Overflowing Thanksgiving (Colossians 1:3-8)

Have you ever been so full of thankfulness that you can’t do anything to keep it back and it just comes rushing forth? Perhaps your significant other has done something for you that you’ve needed done for a long time. Perhaps a friend gave you a meaningful birthday gift. Perhaps your employer awarded you a long awaited promotion. Perhaps your children or grandchildren gave you a drawing they worked hard on.

We can all think back to a moment when he felt this emotion of thanksgiving welling up inside of us. It may manifest itself in a tear, repeatedly saying “thank you, thank you, thank you,” or a smile that won’t go away no matter how hard you try.

And this is the state we find Paul at the beginning of his letter to the church in Colossae. Paul, overflowing with thankfulness for the state of the Colossian church, gives thanks to God.

Lets’s read our passage together:

We always thank God, the Father of our Lord Jesus Christ, concerning you while praying, hearing of your faith in Christ Jesus and the love which you have for all the saints because of the reserved hope you have in heaven, which you heard beforehand in the word of truth of the gospel which has come to you. As also in all the world the gospel is bearing fruit and growing, as it does among you all, from the day you all heard and understood the grace of God in truth. As you learned from Epaphras, our beloved co-laborer, who is on your behalf a faithful servant of Christ, who also reveals to us your love in the spirit.—Colossians 1:3-8, my translation

We Always Thank God

The first thing Paul wants the saints in Colossae to know is how often they are in his (and Timothy’s) prayers. While it is highly unlikely that Colossae consumed all of Paul’s prayer life, it is more likely that every time he prayed, he thanked God for them.

Why did Paul thank God for them?

Faith in Christ Jesus

The first reason Paul thanked God for them was their faith in Christ Jesus. Faith is evidence that the saints in Colossae were growing as God’s people. As N. T. Wright points out

“Faith … includes not only personal trust and commitment, but also the belief that certain things are true … .

For Colossae, they committed themselves to Christ. But more than that, they believed the gospel was true and changed this changed their daily lives.

Love for the Saints

Not only that, Paul thanked God for them because of their love for one another. Note that Paul does not point out what they’re doing for God or their city as the defining characteristic. He identifies the love they have for one another as his second source for his thanksgiving.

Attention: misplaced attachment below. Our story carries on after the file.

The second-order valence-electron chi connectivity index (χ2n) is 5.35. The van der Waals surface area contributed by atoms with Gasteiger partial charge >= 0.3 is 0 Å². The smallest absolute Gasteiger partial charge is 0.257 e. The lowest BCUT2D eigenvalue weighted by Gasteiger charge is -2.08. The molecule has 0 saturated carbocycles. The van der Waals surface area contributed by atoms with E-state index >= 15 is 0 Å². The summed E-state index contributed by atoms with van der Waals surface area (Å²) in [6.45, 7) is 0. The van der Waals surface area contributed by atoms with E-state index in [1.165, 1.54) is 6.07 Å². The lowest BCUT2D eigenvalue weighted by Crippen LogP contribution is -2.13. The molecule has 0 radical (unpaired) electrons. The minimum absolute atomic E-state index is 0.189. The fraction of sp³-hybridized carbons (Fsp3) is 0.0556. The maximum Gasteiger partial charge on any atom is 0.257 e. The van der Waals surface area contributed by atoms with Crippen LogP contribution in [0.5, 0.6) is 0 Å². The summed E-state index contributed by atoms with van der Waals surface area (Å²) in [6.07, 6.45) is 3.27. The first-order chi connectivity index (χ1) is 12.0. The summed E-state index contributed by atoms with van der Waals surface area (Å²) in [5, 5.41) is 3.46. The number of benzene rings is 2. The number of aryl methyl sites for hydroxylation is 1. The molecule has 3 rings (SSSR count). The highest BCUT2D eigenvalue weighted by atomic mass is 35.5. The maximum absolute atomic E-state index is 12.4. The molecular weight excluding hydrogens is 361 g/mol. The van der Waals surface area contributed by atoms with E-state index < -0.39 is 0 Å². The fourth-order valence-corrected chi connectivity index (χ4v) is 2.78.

This seems simple, but it is really earth shattering to understand. Today, we often characterize groups by what they hate. But Paul expressed thanksgiving because the city knew something was different about these people because of their love for one another.


Faith and love are not foundation-less. There had to be a source for their faith and love. In this passage, we find out that they have a foundation and it’s rooted in what they’ve heard about the future.


The foundation for their love is their hope in heaven. This is unique because Paul and other New Testament writers normally remind their audience of the importance of the gospel.[1] However, in this case, because they have heard the gospel proclaimed, they can look forward to what is to come: God’s kingdom established on this earth.

When God created all things, heaven and earth were together—man and God resided in the same place. However, the fall made this impossible. Redemption initiated the reintegration of these realms and 1 day, they will be entirely integrated again:

Behold, the dwelling place of God is with man. He will dwell with them, and they will be his people, and God himself will be with them as their God.—Revelation 21:3, ESV

But how did they learn come across this hope?

The Word of Truth

The Gospel is described as the Word of Truth. The reason why the saints in Colossae could demonstrate this love for one another and maintain their faith in Jesus Christ is due to the gospel—the salvific focus of Christ’s work.

The gospel describes the world in 3 main ways:

  • The way things were
  • The way things are
  • The way things will be